Jim Flaherty is poised to release a fiscal update Tuesday that will show the degree to which lower commodity prices and slower growth are making it harder for Ottawa to balance the books.
During a luncheon speech in Fredericton that is not expected to contain any new policy measures, the federal Finance Minister will update the government’s forecasts based on the latest estimates he has received from private-sector economists.
Those economists provided numbers last month that forecast slightly weaker-than-expected growth, particularly over the short term. Mr. Flaherty’s comments to date suggest he accepts that view.
While fall updates are sometimes used as mini-budgets, this one will be a traditional revision of federal revenue and spending projections in light of recent economic trends.
The minister said recently that Ottawa is “on track” to erase the federal deficit over the medium term, but he has also hinted that the precise 2015-16 target date for returning to balance may be pushed back.
Economist Pedro Antunes, who is in charge of forecasting for the Conference Board of Canada, said with recent signs of improvement in the global economy, there is no need for Ottawa to move away from its plan to scale back the growth rate of government spending.
“We’ve seen a little more stability around the situation in Europe, we’ve seen some glimmers of hope coming from the U.S. economy, so I don’t see really a need to change that plan,” he said.
The government’s March, 2012, federal budget forecast a deficit of $21.1-billion this fiscal year and said Ottawa would erase the deficit in 2015-16, posting a $3.4-billion surplus. In the months since, economic growth has been weaker than expected, leading to lower-than-expected government revenue.
That could affect Mr. Flaherty’s projected timeline for balancing the books.
“When you’re looking at a budget of $275-billion and you’re looking at a few billion dollars of deficit, you’re pretty close,” the minister told reporters earlier this month in Mexico City on the sidelines of a gathering of G20 finance ministers and central bankers. “I’m not obsessed with this year or that year. I am obsessed with balancing in the medium term.”
The government’s forecasts include a $3-billion-per-year cushion to account for economic risks. If those risks don’t materialize, then the cushion – officially called “adjustment for risk to revenues” – won’t be needed and the final numbers can end up being better than the forecasts.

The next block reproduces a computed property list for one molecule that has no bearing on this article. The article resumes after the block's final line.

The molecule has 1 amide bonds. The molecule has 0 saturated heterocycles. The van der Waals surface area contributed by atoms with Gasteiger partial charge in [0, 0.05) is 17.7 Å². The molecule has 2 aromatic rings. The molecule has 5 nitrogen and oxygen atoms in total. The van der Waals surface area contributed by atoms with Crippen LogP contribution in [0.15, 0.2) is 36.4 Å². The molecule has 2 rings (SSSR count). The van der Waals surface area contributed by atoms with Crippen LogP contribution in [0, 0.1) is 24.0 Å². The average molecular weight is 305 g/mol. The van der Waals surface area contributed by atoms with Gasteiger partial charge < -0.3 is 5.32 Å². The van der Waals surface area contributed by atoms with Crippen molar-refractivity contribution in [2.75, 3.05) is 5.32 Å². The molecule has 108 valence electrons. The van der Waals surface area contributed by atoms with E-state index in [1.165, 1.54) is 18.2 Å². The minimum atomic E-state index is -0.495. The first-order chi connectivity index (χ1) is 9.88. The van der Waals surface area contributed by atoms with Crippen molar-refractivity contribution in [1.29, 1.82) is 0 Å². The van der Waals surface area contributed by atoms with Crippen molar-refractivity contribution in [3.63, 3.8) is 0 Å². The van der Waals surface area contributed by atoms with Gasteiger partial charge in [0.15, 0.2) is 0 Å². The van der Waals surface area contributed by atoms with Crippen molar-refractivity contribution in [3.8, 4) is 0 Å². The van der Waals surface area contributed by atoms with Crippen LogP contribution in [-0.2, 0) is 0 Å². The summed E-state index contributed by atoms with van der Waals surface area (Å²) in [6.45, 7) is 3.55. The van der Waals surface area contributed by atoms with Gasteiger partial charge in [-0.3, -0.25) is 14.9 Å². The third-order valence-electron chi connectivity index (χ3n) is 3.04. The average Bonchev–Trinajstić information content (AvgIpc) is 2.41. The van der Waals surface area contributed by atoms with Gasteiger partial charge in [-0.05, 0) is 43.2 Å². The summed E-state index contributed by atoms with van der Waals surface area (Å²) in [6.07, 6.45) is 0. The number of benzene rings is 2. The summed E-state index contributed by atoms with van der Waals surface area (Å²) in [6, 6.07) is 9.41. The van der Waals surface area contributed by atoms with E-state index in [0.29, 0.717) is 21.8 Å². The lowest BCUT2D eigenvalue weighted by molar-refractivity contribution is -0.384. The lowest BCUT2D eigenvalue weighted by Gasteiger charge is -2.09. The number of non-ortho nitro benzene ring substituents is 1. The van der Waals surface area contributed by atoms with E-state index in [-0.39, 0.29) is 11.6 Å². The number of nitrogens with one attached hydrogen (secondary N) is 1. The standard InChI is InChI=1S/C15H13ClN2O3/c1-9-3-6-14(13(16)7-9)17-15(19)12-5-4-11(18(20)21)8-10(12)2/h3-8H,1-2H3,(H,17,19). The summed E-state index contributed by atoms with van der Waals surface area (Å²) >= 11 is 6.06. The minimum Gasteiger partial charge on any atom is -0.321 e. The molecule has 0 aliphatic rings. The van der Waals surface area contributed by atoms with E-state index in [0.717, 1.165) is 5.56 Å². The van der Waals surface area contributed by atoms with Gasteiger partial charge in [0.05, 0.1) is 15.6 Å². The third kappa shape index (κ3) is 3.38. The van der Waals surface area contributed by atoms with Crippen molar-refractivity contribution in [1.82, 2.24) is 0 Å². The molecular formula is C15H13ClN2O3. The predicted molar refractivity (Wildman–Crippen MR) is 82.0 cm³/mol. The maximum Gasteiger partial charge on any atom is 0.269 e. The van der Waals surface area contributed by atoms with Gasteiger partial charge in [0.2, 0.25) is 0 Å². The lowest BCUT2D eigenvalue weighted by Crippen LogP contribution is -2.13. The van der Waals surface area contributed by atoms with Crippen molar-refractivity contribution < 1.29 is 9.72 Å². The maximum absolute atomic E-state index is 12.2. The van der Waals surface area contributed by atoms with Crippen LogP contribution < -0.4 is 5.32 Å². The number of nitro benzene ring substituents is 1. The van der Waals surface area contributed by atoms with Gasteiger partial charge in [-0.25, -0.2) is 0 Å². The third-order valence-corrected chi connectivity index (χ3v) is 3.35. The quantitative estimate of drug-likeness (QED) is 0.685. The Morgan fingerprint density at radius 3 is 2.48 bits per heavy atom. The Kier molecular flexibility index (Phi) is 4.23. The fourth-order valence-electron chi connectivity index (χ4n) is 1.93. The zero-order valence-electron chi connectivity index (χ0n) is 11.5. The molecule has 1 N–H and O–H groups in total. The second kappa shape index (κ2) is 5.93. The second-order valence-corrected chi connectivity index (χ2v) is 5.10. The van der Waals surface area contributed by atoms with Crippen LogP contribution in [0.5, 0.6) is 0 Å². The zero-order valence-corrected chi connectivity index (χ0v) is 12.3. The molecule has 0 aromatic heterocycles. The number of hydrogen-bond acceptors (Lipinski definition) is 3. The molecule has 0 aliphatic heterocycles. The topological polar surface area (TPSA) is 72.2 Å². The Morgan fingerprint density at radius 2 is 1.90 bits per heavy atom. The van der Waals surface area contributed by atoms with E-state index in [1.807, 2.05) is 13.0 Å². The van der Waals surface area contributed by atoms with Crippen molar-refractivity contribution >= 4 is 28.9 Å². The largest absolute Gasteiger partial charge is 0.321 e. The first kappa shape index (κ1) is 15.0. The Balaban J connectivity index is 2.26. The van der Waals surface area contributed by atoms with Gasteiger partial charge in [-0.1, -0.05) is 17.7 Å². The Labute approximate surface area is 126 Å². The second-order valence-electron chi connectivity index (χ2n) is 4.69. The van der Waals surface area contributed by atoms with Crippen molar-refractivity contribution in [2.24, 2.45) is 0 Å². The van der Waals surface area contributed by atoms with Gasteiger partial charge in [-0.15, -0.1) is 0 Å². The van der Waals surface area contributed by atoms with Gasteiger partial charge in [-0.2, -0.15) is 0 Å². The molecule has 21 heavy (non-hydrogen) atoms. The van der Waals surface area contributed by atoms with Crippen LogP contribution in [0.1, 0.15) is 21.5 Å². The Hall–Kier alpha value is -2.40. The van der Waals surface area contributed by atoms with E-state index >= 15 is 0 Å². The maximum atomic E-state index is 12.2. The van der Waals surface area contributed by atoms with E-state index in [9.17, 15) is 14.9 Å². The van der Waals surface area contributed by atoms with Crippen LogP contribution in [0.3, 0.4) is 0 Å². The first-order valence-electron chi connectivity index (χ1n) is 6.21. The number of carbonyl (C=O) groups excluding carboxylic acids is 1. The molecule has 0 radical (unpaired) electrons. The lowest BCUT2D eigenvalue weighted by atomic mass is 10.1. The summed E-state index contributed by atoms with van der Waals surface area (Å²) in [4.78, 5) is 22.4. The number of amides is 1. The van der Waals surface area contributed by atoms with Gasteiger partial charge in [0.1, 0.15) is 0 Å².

Mr. Antunes said the cushion for this year will likely offset the lower-than-expected revenues.
The obvious big risk facing Canada at the moment is the debate in the United States over the so-called fiscal cliff, where Democrats and Republicans in Washington face a Jan. 1, 2013, deadline to come up with a new spending plan.
Peter DeVries, who used to prepare fiscal forecasts for Finance Canada, said Ottawa will most likely have to push back its target for balance.
“They should still be on track to have a balanced budget over the medium term,” he said. “Now whether that’s as per what they thought it was going to be back in March, or a year later or maybe even two years later, I think is pretty irrelevant.”
The reason why Mr. DeVries, as well as many private-sector economists, say they are not concerned about the precise timeline of a return to balance is because Canada’s debt as a percentage of gross domestic product is seen as manageable.
According to the International Monetary Fund, general government net debt (which includes the provinces and public pension assets) stood at 30.4 per cent in 2010. That figure is expected to peak at 37.1 per cent in 2016, before moving downward.
To put Canada in an international context, the comparable 2010 debt-to-GDP figures were 76.1 per cent for France, 71 per cent for Britain and 73.2 per cent for the United States.
Mr. Flaherty’s speech in Fredericton will mark the fourth time in a row that he has released the fall economic update outside of Ottawa. Parliament is not sitting this week because of Remembrance Day. Mr. Flaherty’s first update in 2006 was delivered to the House of Commons finance committee. His next two updates were via speeches on the floor of the House.